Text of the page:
Steiner schools teach project blocks (“main lessons”) such as farming, building, or ancient Greece and to motivate learning geography, history, maths and English. Academic subjects are studied in the morning when the brain is most effective, and sports or crafts in the afternoon. State schools teach discrete subject content specified nationally in a document that makes little reference to developing the “whole child”, and would benefit from a more holistic approach. Too much emphasis on skills and tests and spoon fed content can marginalise the development of a desire for knowledge. Steiner schools, as the report says, could benefit from better management and teacher training.
Unfortunately Steiner schools have maintained a purist attitude to anthroposophy, the spiritual philosophy of Rudolf Steiner. Steiner was a prolific author with an interest in mysticism and the occult. He believed himself to be a psychic. So it’s often the anthroposophy that alienates people: many parents don’t want their children taught by teachers whose training includes reincarnation and karma. Yet where some of the ideas are sound, must they be shrouded in a cosmic mist? Anthroposophists do themselves little favour (and earn enemies) when they refuse to engage with those of a more sceptical bent.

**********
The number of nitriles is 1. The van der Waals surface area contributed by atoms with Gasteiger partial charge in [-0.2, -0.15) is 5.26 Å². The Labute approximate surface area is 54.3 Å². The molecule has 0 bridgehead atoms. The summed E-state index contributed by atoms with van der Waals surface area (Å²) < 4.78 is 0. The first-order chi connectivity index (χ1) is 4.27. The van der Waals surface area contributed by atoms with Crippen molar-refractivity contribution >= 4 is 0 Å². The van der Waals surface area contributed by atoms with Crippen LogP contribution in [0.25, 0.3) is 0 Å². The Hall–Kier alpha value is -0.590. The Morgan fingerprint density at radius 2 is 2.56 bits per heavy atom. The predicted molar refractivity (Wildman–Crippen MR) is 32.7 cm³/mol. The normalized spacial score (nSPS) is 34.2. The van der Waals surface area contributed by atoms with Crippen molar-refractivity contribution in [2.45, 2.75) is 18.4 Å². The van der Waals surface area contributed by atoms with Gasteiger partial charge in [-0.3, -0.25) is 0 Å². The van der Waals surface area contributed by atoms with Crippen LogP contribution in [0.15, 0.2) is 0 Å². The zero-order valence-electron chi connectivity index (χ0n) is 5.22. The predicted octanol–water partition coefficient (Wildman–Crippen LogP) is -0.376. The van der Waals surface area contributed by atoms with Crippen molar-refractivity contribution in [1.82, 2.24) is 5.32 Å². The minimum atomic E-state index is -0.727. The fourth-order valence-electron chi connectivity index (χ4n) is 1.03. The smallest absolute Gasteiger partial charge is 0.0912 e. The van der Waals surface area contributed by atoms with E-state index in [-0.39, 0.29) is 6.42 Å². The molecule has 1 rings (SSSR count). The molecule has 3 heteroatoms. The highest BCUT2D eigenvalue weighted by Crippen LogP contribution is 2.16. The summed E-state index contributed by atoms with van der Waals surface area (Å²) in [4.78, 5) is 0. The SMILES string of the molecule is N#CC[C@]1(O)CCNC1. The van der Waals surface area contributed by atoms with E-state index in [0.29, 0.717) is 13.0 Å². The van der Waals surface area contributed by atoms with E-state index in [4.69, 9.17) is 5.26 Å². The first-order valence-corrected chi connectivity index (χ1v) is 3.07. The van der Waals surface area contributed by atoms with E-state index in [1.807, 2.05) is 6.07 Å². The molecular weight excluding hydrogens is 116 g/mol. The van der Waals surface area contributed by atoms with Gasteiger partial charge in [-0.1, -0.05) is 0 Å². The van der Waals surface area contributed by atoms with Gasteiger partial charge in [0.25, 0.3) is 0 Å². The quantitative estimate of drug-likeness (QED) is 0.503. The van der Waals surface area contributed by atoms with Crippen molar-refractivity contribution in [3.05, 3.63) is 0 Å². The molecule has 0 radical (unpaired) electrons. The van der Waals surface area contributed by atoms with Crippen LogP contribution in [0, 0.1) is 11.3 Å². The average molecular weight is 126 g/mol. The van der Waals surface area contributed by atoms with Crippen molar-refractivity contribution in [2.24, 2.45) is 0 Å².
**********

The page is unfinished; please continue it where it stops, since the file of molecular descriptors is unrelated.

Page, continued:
There’s a new state funded Steiner City Academy being built in Gloucestershire. When I’ve talked to those involved in Steiner schools they’ve been concerned that the anthroposophical underpinning might be diluted. Perhaps a school which “compromises” on Steiner’s principles won’t be a Steiner school as far as they are concerned. For the rest of us, simply because some of Steiner’s ideas are unacceptable, we shouldn’t ignore this well developed alternative educational system. The result may be a distinct new school system. Good. The report is overdue.